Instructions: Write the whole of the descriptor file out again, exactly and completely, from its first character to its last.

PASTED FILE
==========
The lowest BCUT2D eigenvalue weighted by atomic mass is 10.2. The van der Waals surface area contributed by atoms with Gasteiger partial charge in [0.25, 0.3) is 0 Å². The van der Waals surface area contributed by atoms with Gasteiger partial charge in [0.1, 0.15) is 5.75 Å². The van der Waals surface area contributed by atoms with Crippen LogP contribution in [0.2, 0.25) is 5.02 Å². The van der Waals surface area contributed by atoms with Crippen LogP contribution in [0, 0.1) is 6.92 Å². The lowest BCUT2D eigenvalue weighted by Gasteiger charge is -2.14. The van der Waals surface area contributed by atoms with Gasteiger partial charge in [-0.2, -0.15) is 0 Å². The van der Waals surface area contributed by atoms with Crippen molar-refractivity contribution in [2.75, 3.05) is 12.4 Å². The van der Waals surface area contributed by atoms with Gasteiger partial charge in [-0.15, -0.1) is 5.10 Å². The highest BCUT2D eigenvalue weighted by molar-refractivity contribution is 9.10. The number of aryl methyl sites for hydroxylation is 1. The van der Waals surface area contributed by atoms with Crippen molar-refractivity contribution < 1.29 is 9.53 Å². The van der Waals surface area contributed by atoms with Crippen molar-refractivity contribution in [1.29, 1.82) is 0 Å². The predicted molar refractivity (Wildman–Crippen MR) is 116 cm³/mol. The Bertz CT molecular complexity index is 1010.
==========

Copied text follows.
The lowest BCUT2D eigenvalue weighted by atomic mass is 10.2. The van der Waals surface area contributed by atoms with Gasteiger partial charge in [0.25, 0.3) is 0 Å². The van der Waals surface area contributed by atoms with Gasteiger partial charge in [0.1, 0.15) is 5.75 Å². The van der Waals surface area contributed by atoms with Crippen LogP contribution in [0.2, 0.25) is 5.02 Å². The van der Waals surface area contributed by atoms with Crippen LogP contribution in [0, 0.1) is 6.92 Å². The lowest BCUT2D eigenvalue weighted by Gasteiger charge is -2.14. The van der Waals surface area contributed by atoms with Gasteiger partial charge in [-0.2, -0.15) is 0 Å². The van der Waals surface area contributed by atoms with Crippen molar-refractivity contribution in [2.75, 3.05) is 12.4 Å². The van der Waals surface area contributed by atoms with Gasteiger partial charge in [-0.15, -0.1) is 5.10 Å². The highest BCUT2D eigenvalue weighted by molar-refractivity contribution is 9.10. The number of aryl methyl sites for hydroxylation is 1. The van der Waals surface area contributed by atoms with Crippen molar-refractivity contribution < 1.29 is 9.53 Å². The van der Waals surface area contributed by atoms with Crippen molar-refractivity contribution in [1.29, 1.82) is 0 Å². The predicted molar refractivity (Wildman–Crippen MR) is 116 cm³/mol. The Bertz CT molecular complexity index is 1010.